The light of dawn shines down on a location you specify within range. Until the spell ends, a 30-foot-radius, 40-foot-high cylinder of bright light glimmers there. This light is sunlight.
From wall of light (XGtE, pg. 170):
A shimmering wall of bright light appears at a point you choose within range.
From sunbeam (PHB, pg. 279):
A beam of brilliant light flashes out from your hand in a 5-foot-wide, 60-foot-long line.
From sunburst (PHB, pg. 279):
Brilliant sunlight flashes ub a 60-foot radius centered on a point you choose within range.
Also, if we include magic items, it's worth mentioning that the Driftglobe can cast the daylight spell, and that there's a magic item called the Gem of Brightness, which says (DMG, pg. 171):
The second command word expends 1 charge and causes the gem to fire a brilliant beam of light at one creature you can see within 60 feet of you.
Unfortunately, this won't help us since it wants to target a creature, and we need it to take down a wall. However, the next bullet point says:
The third command word expends 5 charges and causes the gem to flare with blinding light in a 30-foot cone originating from it.
The only trouble with the Gem of Brightness is that whether the effects of an uncommon magic item are considered "of equal or higher level" to a daylight spell, and the fact that the description of this layer of the prismatic wall specifically says "or a similar spell", and the effect of a magic item is not a spell (although a DM may allow it anyway, since it's light from a magical source with a similar effect to daylight; I'd allow it).
Driftglobe is probably alright RAW because it mentions the daylight spell specifically.
"This layer is destroyed by a dispel magic spell or a similar spell of equal or higher level that can end spells and magical effects." Besides dispel magic, what else can "end spells or magic effects" in such a way?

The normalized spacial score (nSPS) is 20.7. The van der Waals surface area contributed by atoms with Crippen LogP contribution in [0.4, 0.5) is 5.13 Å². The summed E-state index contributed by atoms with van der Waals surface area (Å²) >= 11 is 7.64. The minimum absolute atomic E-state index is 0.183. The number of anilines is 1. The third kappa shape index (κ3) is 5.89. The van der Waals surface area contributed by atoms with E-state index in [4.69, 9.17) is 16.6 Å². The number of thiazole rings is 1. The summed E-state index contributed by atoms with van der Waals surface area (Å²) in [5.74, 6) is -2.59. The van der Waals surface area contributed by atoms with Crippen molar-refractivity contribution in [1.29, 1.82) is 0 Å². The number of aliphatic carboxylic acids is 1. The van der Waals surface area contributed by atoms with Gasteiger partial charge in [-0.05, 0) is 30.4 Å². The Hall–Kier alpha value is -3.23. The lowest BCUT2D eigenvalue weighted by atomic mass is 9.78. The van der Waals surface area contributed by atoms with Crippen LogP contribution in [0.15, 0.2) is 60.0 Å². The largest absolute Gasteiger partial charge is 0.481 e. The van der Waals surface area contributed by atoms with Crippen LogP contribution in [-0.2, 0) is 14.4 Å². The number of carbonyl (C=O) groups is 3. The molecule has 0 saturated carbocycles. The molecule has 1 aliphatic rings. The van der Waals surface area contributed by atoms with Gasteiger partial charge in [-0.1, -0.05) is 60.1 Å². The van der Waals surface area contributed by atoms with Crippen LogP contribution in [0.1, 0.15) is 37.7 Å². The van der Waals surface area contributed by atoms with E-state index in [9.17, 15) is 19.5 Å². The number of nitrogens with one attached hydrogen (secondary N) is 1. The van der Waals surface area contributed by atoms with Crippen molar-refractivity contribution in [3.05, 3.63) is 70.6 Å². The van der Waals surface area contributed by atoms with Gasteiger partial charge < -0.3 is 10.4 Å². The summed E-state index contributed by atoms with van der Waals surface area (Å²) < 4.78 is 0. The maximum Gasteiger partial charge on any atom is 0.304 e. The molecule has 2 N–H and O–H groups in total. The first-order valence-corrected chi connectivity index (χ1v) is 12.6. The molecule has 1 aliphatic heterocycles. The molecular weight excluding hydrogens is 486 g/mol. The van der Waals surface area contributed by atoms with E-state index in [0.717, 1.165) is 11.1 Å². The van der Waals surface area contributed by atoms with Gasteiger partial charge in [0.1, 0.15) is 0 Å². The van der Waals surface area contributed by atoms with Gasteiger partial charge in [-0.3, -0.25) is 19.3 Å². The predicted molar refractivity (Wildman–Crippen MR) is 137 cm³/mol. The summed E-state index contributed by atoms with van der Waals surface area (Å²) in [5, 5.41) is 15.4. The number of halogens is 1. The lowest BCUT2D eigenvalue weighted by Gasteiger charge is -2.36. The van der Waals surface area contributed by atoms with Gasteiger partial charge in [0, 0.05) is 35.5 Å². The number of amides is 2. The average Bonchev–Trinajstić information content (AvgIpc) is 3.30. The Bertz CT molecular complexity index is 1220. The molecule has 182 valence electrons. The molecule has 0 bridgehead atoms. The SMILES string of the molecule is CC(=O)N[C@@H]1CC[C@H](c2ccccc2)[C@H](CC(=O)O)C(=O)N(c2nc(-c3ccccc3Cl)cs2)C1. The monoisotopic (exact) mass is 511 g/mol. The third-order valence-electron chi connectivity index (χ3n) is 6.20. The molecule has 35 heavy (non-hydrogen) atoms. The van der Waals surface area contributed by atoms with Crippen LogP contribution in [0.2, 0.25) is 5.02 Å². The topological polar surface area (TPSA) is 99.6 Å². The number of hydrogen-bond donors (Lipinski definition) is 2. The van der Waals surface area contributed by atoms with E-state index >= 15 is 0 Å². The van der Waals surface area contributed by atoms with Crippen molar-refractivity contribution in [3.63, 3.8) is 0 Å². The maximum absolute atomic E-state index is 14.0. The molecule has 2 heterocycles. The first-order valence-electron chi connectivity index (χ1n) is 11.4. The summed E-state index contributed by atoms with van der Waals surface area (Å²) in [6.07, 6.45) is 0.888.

Possibly greater resortation, since it can remove certain conditions like petrified and the like, but I'm not sure if it is similar enough to dispel magic, since it just stop a creature being affected by such spells or effects. This one might have to be a DM's call as well.
On the other hand, remove curse should be valid RAW, as it is considered to end curse spells; from bestow curse (PHB, pg. 218):
A remove curse spell ends this effect.
Hex also says this about it (PHB, pg. 251):
A remove curse cast on the target ends this spell early.
So remove curse is called out as being able to end spells early at least twice, meeting the criteria for being a spell "that can end spells and magical effects".
It's also worth pointing out that an antimagic field wouldn't work, since prismatic wall specifically says (PHB, pg. 269):
The wall can be destroyed, also one layer at a time, in order from red to violet, by means specific to each layer. Once a layer is destroyed, it remains so for the duration of the spell. Antimagic field has no effect on it, and dispel magic can affect only the violet layer.